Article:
Cases against judges delayed by new disciplinary mechanisms - Chief Justice
Chief Justice Mogoeng Mogoeng says he inherited the cases of Judge Nkola Motata and Judge Mandlakayise Hlophe that have been dragging for over 10 years.
JOHANNESBURG – Chief Justice Mogoeng Mogoeng says the reason the cases against judges accused of wrongdoing have taken so long is because the mechanisms of disciplining them is new.
The Chief Justice was responding to allegations of corruption and capture of the judiciary.
Both retired judge Nkola Motata and Judge Mandlakayise Hlophe are facing serious charges before the judicial service commission for drunk driving and interference, respectively.
Their cases have dragged for over 10 years.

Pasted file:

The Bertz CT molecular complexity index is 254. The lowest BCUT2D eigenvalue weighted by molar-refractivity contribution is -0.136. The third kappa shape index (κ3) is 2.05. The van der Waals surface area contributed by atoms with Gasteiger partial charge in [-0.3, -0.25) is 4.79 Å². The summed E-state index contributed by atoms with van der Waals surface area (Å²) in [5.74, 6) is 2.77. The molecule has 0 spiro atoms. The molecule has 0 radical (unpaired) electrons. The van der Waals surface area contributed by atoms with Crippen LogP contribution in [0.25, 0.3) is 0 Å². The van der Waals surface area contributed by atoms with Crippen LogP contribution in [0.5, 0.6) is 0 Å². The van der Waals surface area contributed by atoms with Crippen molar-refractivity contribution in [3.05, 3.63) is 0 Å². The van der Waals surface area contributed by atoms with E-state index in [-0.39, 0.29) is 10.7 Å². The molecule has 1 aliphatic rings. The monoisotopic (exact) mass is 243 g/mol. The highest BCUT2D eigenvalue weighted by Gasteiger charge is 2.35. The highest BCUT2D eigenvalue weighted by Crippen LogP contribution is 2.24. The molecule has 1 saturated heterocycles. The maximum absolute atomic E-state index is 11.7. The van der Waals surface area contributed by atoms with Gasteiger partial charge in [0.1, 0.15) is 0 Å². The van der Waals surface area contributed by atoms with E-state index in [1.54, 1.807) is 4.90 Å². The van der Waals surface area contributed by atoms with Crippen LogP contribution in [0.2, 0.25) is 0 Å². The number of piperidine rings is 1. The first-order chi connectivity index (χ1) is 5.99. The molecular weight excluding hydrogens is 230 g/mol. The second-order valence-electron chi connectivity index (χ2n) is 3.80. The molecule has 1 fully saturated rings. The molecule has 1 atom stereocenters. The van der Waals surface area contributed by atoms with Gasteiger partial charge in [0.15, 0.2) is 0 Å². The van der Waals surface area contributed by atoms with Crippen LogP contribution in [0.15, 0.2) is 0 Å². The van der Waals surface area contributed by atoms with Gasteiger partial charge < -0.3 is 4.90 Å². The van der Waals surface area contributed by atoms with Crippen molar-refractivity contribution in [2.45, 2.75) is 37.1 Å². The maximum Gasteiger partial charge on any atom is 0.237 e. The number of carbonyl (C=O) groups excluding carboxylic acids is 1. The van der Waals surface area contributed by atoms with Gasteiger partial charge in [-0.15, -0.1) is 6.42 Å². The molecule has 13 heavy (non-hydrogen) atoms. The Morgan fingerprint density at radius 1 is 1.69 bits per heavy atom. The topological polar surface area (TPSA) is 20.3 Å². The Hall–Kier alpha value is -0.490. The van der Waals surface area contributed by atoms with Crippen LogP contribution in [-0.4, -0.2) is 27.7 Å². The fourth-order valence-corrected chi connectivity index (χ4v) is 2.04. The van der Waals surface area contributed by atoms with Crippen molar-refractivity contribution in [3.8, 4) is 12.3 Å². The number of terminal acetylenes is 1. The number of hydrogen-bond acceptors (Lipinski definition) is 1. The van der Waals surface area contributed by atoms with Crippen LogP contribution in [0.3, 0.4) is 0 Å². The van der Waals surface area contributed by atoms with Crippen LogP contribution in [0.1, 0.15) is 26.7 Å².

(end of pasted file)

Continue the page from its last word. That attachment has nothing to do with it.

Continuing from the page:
Mogoeng says he inherited the cases of both Judge Motata and Judge Hlophe, and he has not been doing nothing.
“The substantial part of the delays has been occasioned by one challenge after the other in the courts of law. The mechanism for disciplining judges is new, so everybody was testing the system.”
He insisted there was nothing he could have done to deal with these matters quicker.
“I challenge any lawyer to tell us what it is that the commission could have done, to accelerate the finalisation of the matter.”
Mogoeng said they were able to settle other cases brought before them. But the Hlophe matter was met with many hurdles, including constitutional court judges challenging the lawfulness of a tribunal set up to address it.